Strikes by unmanned combat air vehicles, or armed drones, have become the tactic of choice in US counterterrorism efforts in Yemen, Somalia and Pakistan. But lack of transparency, dubious effectiveness, civilian casualties and negative consequences for US national security means that Washington needs to re-evaluate its approach.
It is the controversy over drone strikes in northwest Pakistan that has bought the issue to public attention. Leaving aside the wider issue of the extrajudicial nature of these killings and the questions over the legality of repeatedly breaching Pakistani airspace, it is the level of civilian casualties that is prompting the most concern.
In a 23 May 2013 national security speech, President Barack Obama asserted that only terrorists are targeted by drones and that ‘there must be near-certainty that no civilians will be killed or injured’ before any strike is taken. However, independent reports contradict his claims.
From 2004 to date, there have been 376 known US drone strikes in Pakistan. According to the UK-based Bureau of Investigative Journalism (BIJ), 407 to 926 civilians, including 168 to 200 children, have been killed in these strikes. According to a leaked Pakistani government report cited by the BIJ, at least 147 of 746 people killed in the 75 drone strikes in Pakistan between 2006 and 2009 were civilians. Of those killed, about 94 were children.
The high level of civilian casualties is attributable to two key elements of the US drone strike programme: double-tap strikes and signature strikes.
Double-tap strikes use follow up strikes to deliberately target rescuers and first responders who are coming to the aid of those injured in an initial strike. The UN special rapporteur on extrajudicial executions, Christof Heyns, and the UN special rapporteur on counterterrorism and human rights, Ben Emmerson, have described the use of double-tap strikes as a possible war crime. Ironically, terrorists in Pakistan are now using their own version of the double-tap strike to target law enforcement personnel in cities such as Karachi: an initial low-intensity blast is used to draw in the emergency services, who are then targeted in a second much larger explosion.
Signature strikes target individuals based on predetermined ‘signatures’ of behaviour that US intelligence links to militant activity. In other words, people are targeted merely on the basis of their behaviour patterns. This is different to personality strikes, which use intelligence to target specific terror suspects. In a June 2013 report that cited classified documents, NBC News revealed that one in four people killed in drone strikes in Pakistan between 3 September 2010 and 30 October 2011 were classified as ‘other militants’ by CIA. This means the CIA were unable to determine the affiliation, if any, of those killed.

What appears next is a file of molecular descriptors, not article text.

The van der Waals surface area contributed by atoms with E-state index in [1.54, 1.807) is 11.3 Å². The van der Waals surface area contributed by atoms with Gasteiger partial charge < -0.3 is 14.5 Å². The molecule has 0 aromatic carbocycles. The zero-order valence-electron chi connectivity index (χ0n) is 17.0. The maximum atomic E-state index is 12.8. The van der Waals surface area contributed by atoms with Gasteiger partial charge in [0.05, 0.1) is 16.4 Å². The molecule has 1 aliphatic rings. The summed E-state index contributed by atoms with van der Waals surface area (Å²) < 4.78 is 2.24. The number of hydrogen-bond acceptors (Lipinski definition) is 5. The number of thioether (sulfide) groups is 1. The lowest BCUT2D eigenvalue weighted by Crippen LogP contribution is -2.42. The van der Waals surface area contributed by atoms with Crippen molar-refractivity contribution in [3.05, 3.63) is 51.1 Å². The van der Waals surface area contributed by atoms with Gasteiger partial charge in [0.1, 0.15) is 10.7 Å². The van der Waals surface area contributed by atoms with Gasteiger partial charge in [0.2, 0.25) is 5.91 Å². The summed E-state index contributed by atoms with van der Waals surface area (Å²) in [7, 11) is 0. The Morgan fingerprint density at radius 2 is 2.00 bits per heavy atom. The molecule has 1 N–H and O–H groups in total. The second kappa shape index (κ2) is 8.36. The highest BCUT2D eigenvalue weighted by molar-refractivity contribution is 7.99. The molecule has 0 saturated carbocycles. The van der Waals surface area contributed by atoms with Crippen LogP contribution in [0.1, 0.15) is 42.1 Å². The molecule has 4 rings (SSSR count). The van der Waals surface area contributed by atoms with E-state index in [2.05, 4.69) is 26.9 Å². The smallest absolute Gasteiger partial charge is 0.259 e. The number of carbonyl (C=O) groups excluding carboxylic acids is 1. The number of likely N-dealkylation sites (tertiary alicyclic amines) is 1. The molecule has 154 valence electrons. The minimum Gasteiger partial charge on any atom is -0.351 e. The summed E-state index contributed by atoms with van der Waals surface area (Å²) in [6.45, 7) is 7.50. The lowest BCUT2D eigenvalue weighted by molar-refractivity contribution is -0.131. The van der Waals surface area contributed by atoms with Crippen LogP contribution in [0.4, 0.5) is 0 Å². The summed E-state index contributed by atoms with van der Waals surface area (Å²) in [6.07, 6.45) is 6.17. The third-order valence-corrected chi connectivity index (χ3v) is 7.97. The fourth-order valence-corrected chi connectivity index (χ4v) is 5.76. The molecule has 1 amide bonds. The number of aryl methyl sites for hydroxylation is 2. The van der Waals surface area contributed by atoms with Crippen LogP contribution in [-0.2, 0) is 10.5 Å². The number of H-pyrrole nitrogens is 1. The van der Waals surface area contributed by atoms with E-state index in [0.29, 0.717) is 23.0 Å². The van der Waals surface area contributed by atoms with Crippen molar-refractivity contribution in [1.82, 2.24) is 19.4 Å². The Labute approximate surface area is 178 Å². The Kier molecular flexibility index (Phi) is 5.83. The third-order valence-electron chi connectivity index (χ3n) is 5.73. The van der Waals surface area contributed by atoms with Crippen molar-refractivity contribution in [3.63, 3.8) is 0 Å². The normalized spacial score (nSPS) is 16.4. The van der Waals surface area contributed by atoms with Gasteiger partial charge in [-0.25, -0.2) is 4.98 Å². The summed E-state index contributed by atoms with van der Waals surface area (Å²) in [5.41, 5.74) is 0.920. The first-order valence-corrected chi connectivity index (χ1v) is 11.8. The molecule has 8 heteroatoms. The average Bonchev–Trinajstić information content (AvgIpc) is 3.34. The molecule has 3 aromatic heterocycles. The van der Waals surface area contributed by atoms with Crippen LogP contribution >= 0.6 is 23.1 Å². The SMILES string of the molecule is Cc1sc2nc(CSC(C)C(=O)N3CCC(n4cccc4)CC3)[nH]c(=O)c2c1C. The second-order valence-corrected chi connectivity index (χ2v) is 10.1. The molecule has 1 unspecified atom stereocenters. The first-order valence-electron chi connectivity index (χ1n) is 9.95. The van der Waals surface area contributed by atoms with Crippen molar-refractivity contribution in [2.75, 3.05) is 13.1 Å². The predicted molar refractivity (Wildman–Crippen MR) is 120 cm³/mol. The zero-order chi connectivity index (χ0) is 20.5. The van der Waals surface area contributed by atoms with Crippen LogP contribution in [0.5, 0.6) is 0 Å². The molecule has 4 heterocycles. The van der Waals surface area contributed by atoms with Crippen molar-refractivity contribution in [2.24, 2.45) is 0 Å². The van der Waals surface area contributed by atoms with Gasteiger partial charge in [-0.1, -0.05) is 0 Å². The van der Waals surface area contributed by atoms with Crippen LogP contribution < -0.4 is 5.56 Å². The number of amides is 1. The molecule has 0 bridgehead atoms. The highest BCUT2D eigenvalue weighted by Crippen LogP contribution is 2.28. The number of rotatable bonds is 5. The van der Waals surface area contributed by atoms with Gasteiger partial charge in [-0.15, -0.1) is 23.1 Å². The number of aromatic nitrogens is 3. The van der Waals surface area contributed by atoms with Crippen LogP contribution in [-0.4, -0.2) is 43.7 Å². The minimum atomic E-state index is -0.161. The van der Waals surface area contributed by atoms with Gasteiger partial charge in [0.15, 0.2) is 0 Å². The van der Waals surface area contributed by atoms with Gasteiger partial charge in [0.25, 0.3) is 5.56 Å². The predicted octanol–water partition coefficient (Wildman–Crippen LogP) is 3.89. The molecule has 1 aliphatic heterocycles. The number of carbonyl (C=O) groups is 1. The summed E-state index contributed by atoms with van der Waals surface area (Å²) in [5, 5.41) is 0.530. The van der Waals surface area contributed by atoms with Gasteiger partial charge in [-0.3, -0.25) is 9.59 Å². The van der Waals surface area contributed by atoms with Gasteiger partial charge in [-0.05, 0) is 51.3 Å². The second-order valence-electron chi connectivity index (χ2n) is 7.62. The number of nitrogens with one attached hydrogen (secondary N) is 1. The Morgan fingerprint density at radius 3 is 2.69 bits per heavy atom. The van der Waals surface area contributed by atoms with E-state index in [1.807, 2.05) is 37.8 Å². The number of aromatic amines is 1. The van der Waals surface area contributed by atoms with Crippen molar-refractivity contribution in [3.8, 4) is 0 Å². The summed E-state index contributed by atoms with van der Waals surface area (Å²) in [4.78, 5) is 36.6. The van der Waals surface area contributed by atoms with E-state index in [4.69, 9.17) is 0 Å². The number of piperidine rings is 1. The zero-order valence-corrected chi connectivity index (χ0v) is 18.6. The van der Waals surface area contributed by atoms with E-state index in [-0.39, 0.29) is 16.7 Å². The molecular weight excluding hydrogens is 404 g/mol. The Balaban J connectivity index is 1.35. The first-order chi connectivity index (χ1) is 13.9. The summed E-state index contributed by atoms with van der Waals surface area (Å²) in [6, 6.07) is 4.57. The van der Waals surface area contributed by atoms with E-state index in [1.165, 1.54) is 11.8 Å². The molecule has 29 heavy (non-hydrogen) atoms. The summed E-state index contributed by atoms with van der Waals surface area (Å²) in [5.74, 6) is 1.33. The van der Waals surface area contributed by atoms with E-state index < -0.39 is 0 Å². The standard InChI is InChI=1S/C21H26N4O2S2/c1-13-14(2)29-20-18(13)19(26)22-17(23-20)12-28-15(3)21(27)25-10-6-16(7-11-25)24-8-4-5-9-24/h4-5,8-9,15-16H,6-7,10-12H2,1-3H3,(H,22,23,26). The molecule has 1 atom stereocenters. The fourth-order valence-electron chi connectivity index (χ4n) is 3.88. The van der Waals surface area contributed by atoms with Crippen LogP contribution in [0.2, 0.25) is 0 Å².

However, even those strikes directed by intelligence are fallible. Such strikes rely on a mixture of signals intelligence and human intelligence from assets on the ground in Pakistan. The local CIA operatives are notoriously unreliable sources of intelligence.
The doubts over the accuracy of US intelligence have some credence, as there are several cases in which a militant was reported killed in a drone strike only to be declared dead again following a later strike.
For example, the alleged al-Qaeda leader in Pakistan, Ilyas Kashmiri, was reportedly killed in a drone strike in January 2009 and then again in September 2009, though he gave an interview to a Pakistani journalist the next month. Civilians are known to have been harmed in these unsuccessful attacks. In the January attack, 14-year-old Fahim Quershi lost an eye and suffered multiple injuries. In the September 2009 attack, 15-year-old Sadaullah Wazir lost his both legs and an eye. Three of his relatives died in the same attack. Kashmiri was again declared dead in July 2011, which is also contested.
The United States has indeed managed to kill many militants in drone strikes in Pakistan, but these have been mostly low-level targets. According to a September 2012 study by Stanford Law School and New York University’s School of Law, only 2% of militant casualties in drone strikes between 2004 and 2012 were high-value targets.
There is an important question over congressional oversight of US drone strikes. The Obama administration has refused to provide legal justification of drone strikes to the Senate Select Committee on Intelligence despite several requests, according to committee chair Senator Dianne Feinstein. This has created an accountability vacuum and is a significant hurdle in congressional debate on the use of drones.
Following the 9/11 attacks, the US Congress gave the president sweeping powers through the Authorisation to Use Military Force (AUMF). It allows the president to:
‘use all necessary and appropriate force against those nations, organisations, or persons he determines planned, authorised, committed, or aided the terrorist attacks that occurred on September 11, 2001, or harboured such organisations or persons.’
In that context, drone strikes against al-Qaeda and the Afghan Taliban are authorised under US law. But it is hard to justify under the AUMF attacks in Pakistan against organisations not involved in 9/11, such as the Tehrik-i-Taliban Pakistan and the Haqqani network – notwithstanding the transnational nature of and blurred boundaries between some of these groups.